A man who worked for defense attorneys at the Criminal Justice Center despite a record of a fraud conviction in New Jersey and a resumé riddled with falsehoods, pleaded guilty Monday to cheating the Philadelphia judicial system out of nearly $400,000.
Richard Gottfried, 50, of Rose Tree, Delaware County, a mitigation specialist, was charged with corrupt organization, conspiracy, theft by deception, tampering with public records and forgery.
The former nursery-school teacher could face a minimum of 71 years in the clink and will be sentenced on March 19.
On Monday, two of Gottfried's accomplices also pleaded guilty before Bucks County Senior Judge Ward Clark, who was specially appointed to oversee the case and who traveled to Philadelphia on Monday.
The accomplices are private investigator Ronald Miller and Margaret Porter, aka Margaret Dalton, Gottfried's former employee. Miller will be sentenced on March 19; Porter was given probation.
Clark threw out the charges against Mary Beth MacNichol, Gottfried's estranged wife, after her attorney, Peter Scuderi, filed a motion to quash charges against her due to insufficient evidence.
Gottfried, who worked within the court system from 2001 to 2004, is believed to have billed the city for mitigation work he never performed by forging the signatures of defense attorneys and judges on invoices.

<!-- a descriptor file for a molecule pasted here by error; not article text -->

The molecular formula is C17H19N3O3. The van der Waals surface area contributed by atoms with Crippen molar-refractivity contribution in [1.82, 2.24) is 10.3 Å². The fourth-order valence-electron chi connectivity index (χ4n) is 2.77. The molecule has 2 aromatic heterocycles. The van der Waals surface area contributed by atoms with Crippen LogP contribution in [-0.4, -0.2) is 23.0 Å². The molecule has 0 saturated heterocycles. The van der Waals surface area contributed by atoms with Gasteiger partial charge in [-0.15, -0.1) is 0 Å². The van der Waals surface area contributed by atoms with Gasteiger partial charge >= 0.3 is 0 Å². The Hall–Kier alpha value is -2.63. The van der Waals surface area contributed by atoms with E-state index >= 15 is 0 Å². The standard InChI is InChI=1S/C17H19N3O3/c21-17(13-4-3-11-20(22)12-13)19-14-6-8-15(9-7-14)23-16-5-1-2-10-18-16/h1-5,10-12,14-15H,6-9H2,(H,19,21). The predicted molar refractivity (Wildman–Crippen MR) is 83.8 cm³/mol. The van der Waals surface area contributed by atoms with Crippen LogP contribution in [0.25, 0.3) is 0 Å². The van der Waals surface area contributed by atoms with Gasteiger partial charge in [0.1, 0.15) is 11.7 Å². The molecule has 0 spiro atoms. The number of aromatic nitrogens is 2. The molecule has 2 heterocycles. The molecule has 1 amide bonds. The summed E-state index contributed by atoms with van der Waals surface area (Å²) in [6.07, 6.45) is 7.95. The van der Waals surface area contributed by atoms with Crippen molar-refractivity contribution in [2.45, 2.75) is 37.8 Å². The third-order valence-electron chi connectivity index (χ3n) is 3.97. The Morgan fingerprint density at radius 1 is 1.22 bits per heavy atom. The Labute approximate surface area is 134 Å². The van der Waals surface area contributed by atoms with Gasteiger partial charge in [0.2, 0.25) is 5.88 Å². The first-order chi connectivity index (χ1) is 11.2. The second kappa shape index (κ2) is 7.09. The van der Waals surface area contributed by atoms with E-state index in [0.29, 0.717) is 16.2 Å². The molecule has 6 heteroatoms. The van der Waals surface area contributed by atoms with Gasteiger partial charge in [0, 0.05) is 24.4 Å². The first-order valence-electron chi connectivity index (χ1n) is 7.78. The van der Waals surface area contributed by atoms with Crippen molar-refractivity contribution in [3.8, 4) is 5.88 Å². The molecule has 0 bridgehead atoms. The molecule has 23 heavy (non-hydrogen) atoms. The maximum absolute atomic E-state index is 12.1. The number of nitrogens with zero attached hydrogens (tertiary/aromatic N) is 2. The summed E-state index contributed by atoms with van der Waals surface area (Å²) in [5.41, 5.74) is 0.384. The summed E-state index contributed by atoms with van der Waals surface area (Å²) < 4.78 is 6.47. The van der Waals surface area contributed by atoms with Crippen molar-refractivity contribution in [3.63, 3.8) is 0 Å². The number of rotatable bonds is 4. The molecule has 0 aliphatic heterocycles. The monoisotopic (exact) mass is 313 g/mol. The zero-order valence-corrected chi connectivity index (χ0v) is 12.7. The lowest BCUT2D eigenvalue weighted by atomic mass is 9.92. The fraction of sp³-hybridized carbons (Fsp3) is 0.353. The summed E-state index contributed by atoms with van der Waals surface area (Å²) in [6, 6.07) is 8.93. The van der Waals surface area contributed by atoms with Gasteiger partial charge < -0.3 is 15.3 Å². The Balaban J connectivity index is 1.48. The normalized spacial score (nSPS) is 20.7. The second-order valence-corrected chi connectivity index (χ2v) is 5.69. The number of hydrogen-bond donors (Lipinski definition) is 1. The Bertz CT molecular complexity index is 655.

A mitigation specialist assists defense lawyers by looking for factors that will lessen sentences in criminal trials.
Also, Gottfried overbilled the city for work performed and falsely claimed to have testified, at a fee of $600, when records show he hadn't taken the stand.
The total amount bilked by the conspirators is $373,000.
The District Attorney's Office began investigating Gottfried and his cohorts around the time of a June 12, 2002, Daily News article reporting that Gottfried had served 20 months in a federal penitentiary in the mid-1990s after pleading guilty to charges of creating false appraisals on Jersey shore properties.
The article also uncovered false information on Gottfried's resumé. He took credit for designing a training curriculum and claimed to have worked when he actually was in prison.
He also changed the Social Security number on his application with the Philadelphia School District in 1998, the article reported.